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The Legend of Trezegol Continues...

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Yesterday, we celebrated a milestone as our captain, Alessandro Del Piero, turned 35. There was another milestone of course this Saturday, when poacher-extraordinaire David Trezeguet banged in his 167th goal in all competitions to equal Omar Sivori as the 4th top scorer of Juventus, and the top foreign scorer of all time. A record well deserved for Trezegol.

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It's an Argentine thing...

When Trezeguet arrived in the peninsula in 2000, he wasn't exactly welcomed with open arms. A very talented young player, though not necessarily a superstar, he had just knocked Italy out of the Euro2000 final with a splendid volley in overtime to give France the golden goal it needed to win the cup. That season he was coached by Ancelotti, who ironically would prefer him later in the season to Inzaghi, which forced him out for a large transfer fee to Milan.

Speaking of Milan, that's where Trezeguet started his account, in an exciting 2-2 comeback, where Conte finish the comeback in the 90th minute. Zidane dribbled up the field, avoiding a slide tackle from a young Rino Gattuso, and crossed the ball. It was poorly headed by a Milan defender right into Trezeguet's path, who headed it into the net. It was a classic Trezeguet goal, along his most recent goal, in which De Ceglie got a touch on it, and Trez just buried it with an offbalance volley.

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Trezeguet is a classic poacher, and quite possibly the best in the world at his position, but because he does little off-the-ball work doesn't quite get the appreciation from Juventini he deserves. He can go missing for 90 minutes, and then pop up out of nowhere with the winner. For that reason, sometimes it's hard to tell if he's having a bad game or a typical Trez-style game, and I'd hate to be a coach deciding whether to sub him off or not.

Personally, I have always been a huge fan of Trezegol. He's underappreciated by Juve fans and by the media in general, his scoring rate for France and Juventus is stunning, and he has many qualities people ignore, chiefly, his consistency. He does not bang in 5 goals a game and go 2 months without scoring. For a player with as many goals as he does, he does not have that many hat-tricks, a testament to his league consistency. Second, there is the consistency in his years. A lot of players take a while to get their career started, and some wane earlier than others. Last season is the only one in his entire Juve career where he failed to score 10+ goals, an amazing statistic when you think about it. And lastly, his consistency applies to all clubs- he's scored plenty against Inter, Milan, Real Madrid, etc, but also against Empoli, Vicenza, and relegation-battling teams. Don't let his penalty miss in 2006 fool you, he is not a choker by any means.

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Last season really disappointed me. After double-knee surgery, he started to get back into form before his ill-fated outburst against Ranieri. I'm a huge fan of Trez, but that was a bad idea and a bad time to do it. Because of that, he was benched for the rest of the season and I really thought even with a new coach that Trezeguet would be packing his bags, a reoccurring nightmare it seems. Thankfully, Ferrara seems to convinced him to stay, though the season didn't start out great. Trez was seemingly ignored, and some Juventini said he was past it. I'm going to pull a "I told you so moment" now- I always said he was not past it, poaching is an instinct that requires some continuity in games, and it's not dulled by injury or age. His announcement that he planned to leave Juventus at the end of the season seemed like a cry for help. When other players sit on the bench, the media talks about it, but he had almost been forgotten.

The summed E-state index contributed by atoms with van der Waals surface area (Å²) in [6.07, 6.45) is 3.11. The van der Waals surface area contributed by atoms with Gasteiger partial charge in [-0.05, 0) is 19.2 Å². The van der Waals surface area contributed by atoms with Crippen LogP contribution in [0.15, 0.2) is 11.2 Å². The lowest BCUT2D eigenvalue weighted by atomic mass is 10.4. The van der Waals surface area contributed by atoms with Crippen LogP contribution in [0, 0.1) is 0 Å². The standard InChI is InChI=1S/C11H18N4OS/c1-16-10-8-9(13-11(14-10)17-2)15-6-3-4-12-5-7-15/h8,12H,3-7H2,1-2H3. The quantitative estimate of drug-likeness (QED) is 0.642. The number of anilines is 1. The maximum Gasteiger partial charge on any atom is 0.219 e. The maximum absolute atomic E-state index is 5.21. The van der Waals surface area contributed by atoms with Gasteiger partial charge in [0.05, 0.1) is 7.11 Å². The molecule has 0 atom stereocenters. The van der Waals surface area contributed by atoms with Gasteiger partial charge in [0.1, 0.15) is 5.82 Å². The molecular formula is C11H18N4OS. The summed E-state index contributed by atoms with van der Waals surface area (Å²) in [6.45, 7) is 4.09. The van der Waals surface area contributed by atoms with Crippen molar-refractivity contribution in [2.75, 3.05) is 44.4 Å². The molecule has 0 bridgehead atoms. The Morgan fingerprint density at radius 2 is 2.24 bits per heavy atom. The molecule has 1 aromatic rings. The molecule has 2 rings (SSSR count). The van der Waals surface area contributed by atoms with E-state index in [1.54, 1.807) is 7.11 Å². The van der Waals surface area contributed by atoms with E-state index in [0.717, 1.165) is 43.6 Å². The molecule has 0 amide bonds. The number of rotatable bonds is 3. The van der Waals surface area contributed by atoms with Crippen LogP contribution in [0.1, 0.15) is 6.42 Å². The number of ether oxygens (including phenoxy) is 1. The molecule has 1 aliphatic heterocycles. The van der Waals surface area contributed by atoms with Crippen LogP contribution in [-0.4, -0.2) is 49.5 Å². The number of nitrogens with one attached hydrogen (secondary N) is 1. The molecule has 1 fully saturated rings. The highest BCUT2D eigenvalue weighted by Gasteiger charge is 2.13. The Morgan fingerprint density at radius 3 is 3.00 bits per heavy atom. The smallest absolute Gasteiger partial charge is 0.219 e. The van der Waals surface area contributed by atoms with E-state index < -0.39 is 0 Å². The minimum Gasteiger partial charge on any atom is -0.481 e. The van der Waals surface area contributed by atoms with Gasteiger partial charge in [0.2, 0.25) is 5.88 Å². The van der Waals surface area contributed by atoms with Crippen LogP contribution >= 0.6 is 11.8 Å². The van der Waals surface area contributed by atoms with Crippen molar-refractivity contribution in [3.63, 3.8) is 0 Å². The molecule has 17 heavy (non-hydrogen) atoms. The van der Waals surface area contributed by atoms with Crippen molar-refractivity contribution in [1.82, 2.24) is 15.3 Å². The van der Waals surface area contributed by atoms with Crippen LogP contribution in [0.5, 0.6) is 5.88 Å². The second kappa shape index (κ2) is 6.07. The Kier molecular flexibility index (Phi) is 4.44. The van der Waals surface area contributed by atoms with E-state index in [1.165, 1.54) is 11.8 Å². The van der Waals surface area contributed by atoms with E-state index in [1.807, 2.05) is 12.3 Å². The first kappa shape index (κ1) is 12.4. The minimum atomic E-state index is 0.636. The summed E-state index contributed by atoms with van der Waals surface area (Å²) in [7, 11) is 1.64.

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Ferrara went about this the right way- he could have disciplined him, but he chose to give Trezeguet a chance to prove himself again. And he has. With Iaquinta and Amauri in varying form, Trez has quietly reestablished himself as our first striker on the sheet. Both were wasteful with chances, and some claimed with Amauri's goals against Siena and Sampdoria that he was reborn. But Trez was. It may come as a surprise to you, but Trezeguet is currently Juve's league capocannoniere, with 6 goals in 12 games, tied with Eto'o and Totti in 3rd place behind Milito, Pazzini, and Hamisk in 2nd (with 7 goals) and behind Di Natale in 1st, with 9. And that is a great record, considering he was initially sitting on the bench and Amauri has still been preferred over him in some recent games.

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This post is a tribute to the great Trezegol, in his 10th season at the club. He is only 11 goals behind 3rd place in Roberto Bettega and 15 goals from Giampiero Boniperti. Let's start talking about him in the same way of these legends. May you continue to make us dream!

The below video I uploaded shows his first 100 goals in Serie A, and the 15 in Serie B. Unfortunately I don't have a more recent one, so we are missing his Coppa goals, his Champion's League goals, and the ones in Serie A since September 2007.

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